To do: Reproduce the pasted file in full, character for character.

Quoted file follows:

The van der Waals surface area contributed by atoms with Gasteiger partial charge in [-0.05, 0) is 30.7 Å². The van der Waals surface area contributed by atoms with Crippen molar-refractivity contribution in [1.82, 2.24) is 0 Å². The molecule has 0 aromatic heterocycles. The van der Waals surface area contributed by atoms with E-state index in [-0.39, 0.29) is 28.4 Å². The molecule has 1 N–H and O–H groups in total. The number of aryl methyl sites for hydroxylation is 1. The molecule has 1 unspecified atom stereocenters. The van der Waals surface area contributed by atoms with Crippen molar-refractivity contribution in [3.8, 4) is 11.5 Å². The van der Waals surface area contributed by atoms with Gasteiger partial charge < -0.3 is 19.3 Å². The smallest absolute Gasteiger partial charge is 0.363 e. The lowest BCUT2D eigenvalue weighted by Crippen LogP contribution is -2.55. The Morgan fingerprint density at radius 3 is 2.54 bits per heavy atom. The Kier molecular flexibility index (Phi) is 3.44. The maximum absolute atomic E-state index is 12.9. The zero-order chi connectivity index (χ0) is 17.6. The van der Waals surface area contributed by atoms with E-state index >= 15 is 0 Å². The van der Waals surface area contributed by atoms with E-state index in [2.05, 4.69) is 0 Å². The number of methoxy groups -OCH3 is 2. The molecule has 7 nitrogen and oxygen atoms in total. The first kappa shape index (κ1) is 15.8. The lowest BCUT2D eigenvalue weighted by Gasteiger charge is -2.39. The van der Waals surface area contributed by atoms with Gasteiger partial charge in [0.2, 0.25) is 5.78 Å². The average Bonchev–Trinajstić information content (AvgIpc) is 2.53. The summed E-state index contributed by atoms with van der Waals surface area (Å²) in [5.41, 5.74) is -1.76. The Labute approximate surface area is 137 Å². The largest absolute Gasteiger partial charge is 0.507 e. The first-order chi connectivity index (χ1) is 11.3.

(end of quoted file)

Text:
The van der Waals surface area contributed by atoms with Gasteiger partial charge in [-0.05, 0) is 30.7 Å². The van der Waals surface area contributed by atoms with Crippen molar-refractivity contribution in [1.82, 2.24) is 0 Å². The molecule has 0 aromatic heterocycles. The van der Waals surface area contributed by atoms with E-state index in [-0.39, 0.29) is 28.4 Å². The molecule has 1 N–H and O–H groups in total. The number of aryl methyl sites for hydroxylation is 1. The molecule has 1 unspecified atom stereocenters. The van der Waals surface area contributed by atoms with Crippen molar-refractivity contribution in [3.8, 4) is 11.5 Å². The van der Waals surface area contributed by atoms with Gasteiger partial charge < -0.3 is 19.3 Å². The smallest absolute Gasteiger partial charge is 0.363 e. The lowest BCUT2D eigenvalue weighted by Crippen LogP contribution is -2.55. The Morgan fingerprint density at radius 3 is 2.54 bits per heavy atom. The Kier molecular flexibility index (Phi) is 3.44. The maximum absolute atomic E-state index is 12.9. The zero-order chi connectivity index (χ0) is 17.6. The van der Waals surface area contributed by atoms with E-state index >= 15 is 0 Å². The van der Waals surface area contributed by atoms with E-state index in [2.05, 4.69) is 0 Å². The number of methoxy groups -OCH3 is 2. The molecule has 7 nitrogen and oxygen atoms in total. The first kappa shape index (κ1) is 15.8. The lowest BCUT2D eigenvalue weighted by Gasteiger charge is -2.39. The van der Waals surface area contributed by atoms with Gasteiger partial charge in [0.2, 0.25) is 5.78 Å². The average Bonchev–Trinajstić information content (AvgIpc) is 2.53. The summed E-state index contributed by atoms with van der Waals surface area (Å²) in [5.41, 5.74) is -1.76. The Labute approximate surface area is 137 Å². The largest absolute Gasteiger partial charge is 0.507 e. The first-order chi connectivity index (χ1) is 11.3.